The output 106 of the rectifier 98 connected to the ethanol channel is also connected to one input of a second differential amplifier 110, and the output 112 of the rectifier 100 connected to the acetone channel is coupled to the other input of the second differential amplifier 110. The gain of the acetone channel 78 amplifier is adjusted so that the output 114 of the amplifier 110 is zero when ethanol only is introduced in the sample chamber. Thus, the output 114 will not change when ethanol only is present in the sample chamber but there will be a change when acetone is introduced. When acetone is present, the change at output 114 will be proportional to the change at output 108. The output 114 of the second differential amplifier 110 is shown in FIG. 6n.
The output 114 of the second differential amplifier 110 is connected to one input of a third differential amplifier 116, and the output 108 of the first differential amplifier 104 that is proportional to the ethanol and acetone concentration is connected to the other input of the differential amplifier 116. The amplifier 116 defines an ethanol-acetone subtractor amplifier which subtracts the signal that is proportional to acetone from the signal that is proportional to the ethanol and acetone concentration. Thus, the output 118 of the third differential amplifier 116 will not change when only acetone is in the chamber, but there will be a change when ethanol is introduced. Accordingly, the output signal 118 will be proportional to the ethanol concentration. The output 118 of the third differential amplifier 116 is shown in FIG. 6o.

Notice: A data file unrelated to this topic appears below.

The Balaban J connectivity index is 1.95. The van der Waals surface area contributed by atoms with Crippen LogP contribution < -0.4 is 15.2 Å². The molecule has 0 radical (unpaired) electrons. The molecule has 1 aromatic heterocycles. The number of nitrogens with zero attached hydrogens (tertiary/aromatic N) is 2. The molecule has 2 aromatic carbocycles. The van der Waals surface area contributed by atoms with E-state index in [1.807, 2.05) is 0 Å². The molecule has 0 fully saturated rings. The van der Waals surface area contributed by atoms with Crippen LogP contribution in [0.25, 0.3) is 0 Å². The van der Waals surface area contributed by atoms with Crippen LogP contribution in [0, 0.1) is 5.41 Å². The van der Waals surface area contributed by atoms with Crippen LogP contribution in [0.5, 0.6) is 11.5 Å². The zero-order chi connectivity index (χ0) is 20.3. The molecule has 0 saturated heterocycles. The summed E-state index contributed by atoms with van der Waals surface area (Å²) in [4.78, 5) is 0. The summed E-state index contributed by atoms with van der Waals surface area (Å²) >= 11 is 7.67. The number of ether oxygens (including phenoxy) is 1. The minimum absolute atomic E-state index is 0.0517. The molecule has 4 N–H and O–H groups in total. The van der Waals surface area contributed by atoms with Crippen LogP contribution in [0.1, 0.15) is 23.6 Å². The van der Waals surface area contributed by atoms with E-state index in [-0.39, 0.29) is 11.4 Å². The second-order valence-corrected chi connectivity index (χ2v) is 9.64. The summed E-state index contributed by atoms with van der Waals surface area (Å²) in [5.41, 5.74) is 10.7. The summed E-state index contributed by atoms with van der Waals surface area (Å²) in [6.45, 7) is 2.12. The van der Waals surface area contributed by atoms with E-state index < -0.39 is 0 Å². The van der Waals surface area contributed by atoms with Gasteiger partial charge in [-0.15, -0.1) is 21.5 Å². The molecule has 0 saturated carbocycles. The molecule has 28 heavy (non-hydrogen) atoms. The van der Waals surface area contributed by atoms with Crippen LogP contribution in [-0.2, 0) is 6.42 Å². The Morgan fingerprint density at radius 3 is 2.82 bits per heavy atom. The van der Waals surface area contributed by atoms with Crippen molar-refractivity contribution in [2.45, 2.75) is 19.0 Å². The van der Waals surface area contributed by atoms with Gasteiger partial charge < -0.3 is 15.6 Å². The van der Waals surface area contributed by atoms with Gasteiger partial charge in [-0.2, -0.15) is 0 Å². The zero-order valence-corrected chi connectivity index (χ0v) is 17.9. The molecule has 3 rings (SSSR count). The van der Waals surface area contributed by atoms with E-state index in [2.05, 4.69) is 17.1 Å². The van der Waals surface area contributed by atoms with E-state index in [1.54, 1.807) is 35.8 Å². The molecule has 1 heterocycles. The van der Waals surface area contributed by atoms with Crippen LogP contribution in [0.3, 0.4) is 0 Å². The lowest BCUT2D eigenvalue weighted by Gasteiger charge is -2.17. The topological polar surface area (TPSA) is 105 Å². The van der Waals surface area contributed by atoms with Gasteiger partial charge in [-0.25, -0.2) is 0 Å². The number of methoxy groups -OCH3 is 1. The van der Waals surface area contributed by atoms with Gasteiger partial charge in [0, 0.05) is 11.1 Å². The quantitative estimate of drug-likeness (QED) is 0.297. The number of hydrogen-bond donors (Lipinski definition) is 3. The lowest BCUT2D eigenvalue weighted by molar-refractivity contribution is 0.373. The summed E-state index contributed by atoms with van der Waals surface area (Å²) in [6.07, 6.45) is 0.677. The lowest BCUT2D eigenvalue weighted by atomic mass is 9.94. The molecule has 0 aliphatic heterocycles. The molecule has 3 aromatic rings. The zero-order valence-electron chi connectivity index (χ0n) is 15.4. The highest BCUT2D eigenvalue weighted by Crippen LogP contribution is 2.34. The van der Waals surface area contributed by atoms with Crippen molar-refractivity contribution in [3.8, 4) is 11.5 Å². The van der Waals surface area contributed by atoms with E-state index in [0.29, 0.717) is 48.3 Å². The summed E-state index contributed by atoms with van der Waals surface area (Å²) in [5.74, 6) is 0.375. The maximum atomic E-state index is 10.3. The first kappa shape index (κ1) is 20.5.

It should be understood that if the acetone channel having a 3.39 wavelength of energy was appropriately selected to be one in which water vapor is also absorbed in this acetone channel then the output signal 118 would also cancel out the effect of water vapor. Alternatively, the reference channel having the 3.95 wavelength of energy could be selected appropriately to be sensitive only to water vapor, then the output signal would still be proportional only to the ethanol concentration subtracting out the effect of water vapor. For the purposes of illustration, FIG. 5 depicts the relative absorption response of ethanol, acetone and water vapor in the three specific wavelengths of 3.39, 3.48 and 3.95 microns used in this preferred embodiment.